Annie, it is easy for you to accuse someone of being paid off. Got any proof? If so, lets see it. As to your comment about multi-nationals, does your farm use a John Deere or a Flexicoil air seeder? Both supplied by multi-nationals. How about fuel for the tractor or fertiliser for the crop? Supplied by multi-nationals. How about the software used to run the computer to do the farm budget and go online to research markets overseas; also supplied by multi-nationals. You must resent a lot of things about how a modern farm operates.
26/02/2010 12:02:44 PM, on Farm Weekly

Damian, a farmer can choose to buy a John Deere tractor or header, and next year he might want to run a Case or even a New Holland. It won't upset the neighbours whatever they decide to use. There is no technology users agreement, and they can sell the machinery when and how it suits them. If a tractor happens to be parked in the neighbours paddock it won't cost the neighbour their market, or prove that their paddock is John Deere free. John Deere and Flexi Coil don't monopolise and compromise the grain markets. Maybe Annie does resent a lot of modern farm practises. As for Bill Crabtree getting paid off, no where can I see is that stated! Although one Biotech company has been caught paying off over 140 Government officials, bribing Health experts in Government departments, using one of their attorneys to write the policies on GM for the FDA and then allowing him to become a Vice President of their company. GM is a major flop world wide and the only reason it keeps spreading and more farmers growing it, is because it cannot be contained. GM is untested, unlabeled and failed in the segregation trials in WA. Why is the Government proceeding with this questionable technology?
26/02/2010 12:55:16 PM, on Farm Weekly

Damian, I never said Mr Crabtree was being paid off, they were your words. As far as I'm aware Mr Crabtree is not a public servant and he can earn his dollars wherever. It is the interference of the multi nationals that I was talking about. John Deere don't tell us what brand of tyre to use, what brand of fuel, and we can use non genuine parts if we so desire. If you sign up for gm, you won't have as many choices. For example, what brand of chemical you are going to use or where you can sell your grain. At least we don't have to buy our tractor every year, unlike gm seed. Will you still feel like a farmer or a labourer for a bio tech company. What I resent, is the fact if gm seeds get on our farm, we will probably end up in court through no fault of ours. And I also resent the fact that these crops have never been independently tested for safety as a food. I also resent that they are not labeled so we can have a choice.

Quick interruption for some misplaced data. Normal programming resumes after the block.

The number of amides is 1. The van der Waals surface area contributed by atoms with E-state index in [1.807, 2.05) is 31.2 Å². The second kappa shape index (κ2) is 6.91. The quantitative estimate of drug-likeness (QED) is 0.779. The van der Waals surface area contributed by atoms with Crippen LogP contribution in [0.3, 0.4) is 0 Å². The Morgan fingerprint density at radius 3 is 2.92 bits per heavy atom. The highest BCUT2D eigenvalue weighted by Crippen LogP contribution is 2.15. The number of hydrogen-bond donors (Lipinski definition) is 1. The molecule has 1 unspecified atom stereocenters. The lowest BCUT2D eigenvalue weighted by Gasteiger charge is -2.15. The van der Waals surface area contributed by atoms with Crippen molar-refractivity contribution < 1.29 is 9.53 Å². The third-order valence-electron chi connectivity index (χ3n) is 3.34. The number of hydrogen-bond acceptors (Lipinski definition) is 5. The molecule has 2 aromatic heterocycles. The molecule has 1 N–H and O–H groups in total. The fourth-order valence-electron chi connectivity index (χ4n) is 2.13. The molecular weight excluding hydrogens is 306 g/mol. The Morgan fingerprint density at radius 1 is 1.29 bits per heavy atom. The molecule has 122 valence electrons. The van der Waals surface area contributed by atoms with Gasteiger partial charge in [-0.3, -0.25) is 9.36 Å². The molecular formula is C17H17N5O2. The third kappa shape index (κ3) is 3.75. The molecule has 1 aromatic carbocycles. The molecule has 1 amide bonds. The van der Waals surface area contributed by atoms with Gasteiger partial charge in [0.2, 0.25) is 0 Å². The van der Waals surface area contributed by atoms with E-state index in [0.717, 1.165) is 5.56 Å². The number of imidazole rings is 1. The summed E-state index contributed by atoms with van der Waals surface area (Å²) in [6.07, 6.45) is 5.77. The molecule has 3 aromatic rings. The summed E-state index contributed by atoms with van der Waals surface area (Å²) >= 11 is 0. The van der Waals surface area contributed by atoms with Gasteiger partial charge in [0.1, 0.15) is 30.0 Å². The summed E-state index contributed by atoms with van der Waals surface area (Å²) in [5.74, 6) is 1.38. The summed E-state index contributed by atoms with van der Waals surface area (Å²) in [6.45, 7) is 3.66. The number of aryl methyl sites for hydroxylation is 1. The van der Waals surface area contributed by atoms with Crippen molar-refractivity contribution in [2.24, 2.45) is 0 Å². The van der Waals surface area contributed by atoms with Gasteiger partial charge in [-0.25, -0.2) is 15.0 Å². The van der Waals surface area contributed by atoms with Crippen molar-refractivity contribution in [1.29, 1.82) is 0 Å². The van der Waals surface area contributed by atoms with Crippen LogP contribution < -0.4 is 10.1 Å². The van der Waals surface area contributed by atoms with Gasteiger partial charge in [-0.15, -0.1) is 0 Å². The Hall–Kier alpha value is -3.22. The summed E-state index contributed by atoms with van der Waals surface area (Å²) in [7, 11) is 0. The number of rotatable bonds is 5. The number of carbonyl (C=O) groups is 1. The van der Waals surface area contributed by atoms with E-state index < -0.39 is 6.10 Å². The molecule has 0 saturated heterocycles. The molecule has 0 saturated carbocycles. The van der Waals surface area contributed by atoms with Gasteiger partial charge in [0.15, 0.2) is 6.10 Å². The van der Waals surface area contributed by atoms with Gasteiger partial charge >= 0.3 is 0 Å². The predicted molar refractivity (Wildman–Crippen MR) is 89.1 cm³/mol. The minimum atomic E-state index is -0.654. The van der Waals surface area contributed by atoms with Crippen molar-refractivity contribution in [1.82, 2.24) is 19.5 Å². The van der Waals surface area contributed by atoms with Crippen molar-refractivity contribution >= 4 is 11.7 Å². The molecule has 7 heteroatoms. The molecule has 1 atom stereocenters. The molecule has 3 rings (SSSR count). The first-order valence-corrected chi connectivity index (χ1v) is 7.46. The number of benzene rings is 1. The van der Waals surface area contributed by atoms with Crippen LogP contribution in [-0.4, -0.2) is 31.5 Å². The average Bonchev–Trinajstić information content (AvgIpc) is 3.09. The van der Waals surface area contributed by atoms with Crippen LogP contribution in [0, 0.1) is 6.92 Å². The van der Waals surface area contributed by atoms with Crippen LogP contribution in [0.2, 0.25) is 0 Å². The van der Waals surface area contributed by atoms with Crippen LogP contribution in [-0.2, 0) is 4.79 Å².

26/02/2010 4:25:58 PM, on Farm Weekly

Josh, go back and read Annie's last sentence. It is very clearly an accusation - such claims roll off the lips of anti-GM activists very easily but we never see any proof. Take note, an on-line defamation case was settled in the Supreme Court of WA this week with the guilty party having to pony up $30K for making a false claim. 143 million hectares of transgenic crops were grown last year Josh, and nearly half of it was in developing countries. Many of those countries are investing in their own biotech programs because they have large domestic populations to feed. When was the last time you went to bed hungry? I know some of the farmers who ran trials in NSW in previous years and are now expanding their GM canola programs - the same here in WA. These guys run multi-million dollar businesses and are very good at adopting new on-farm technology. Do you really think that they can't make up their own minds about whether the technology is any good for their cropping rotation?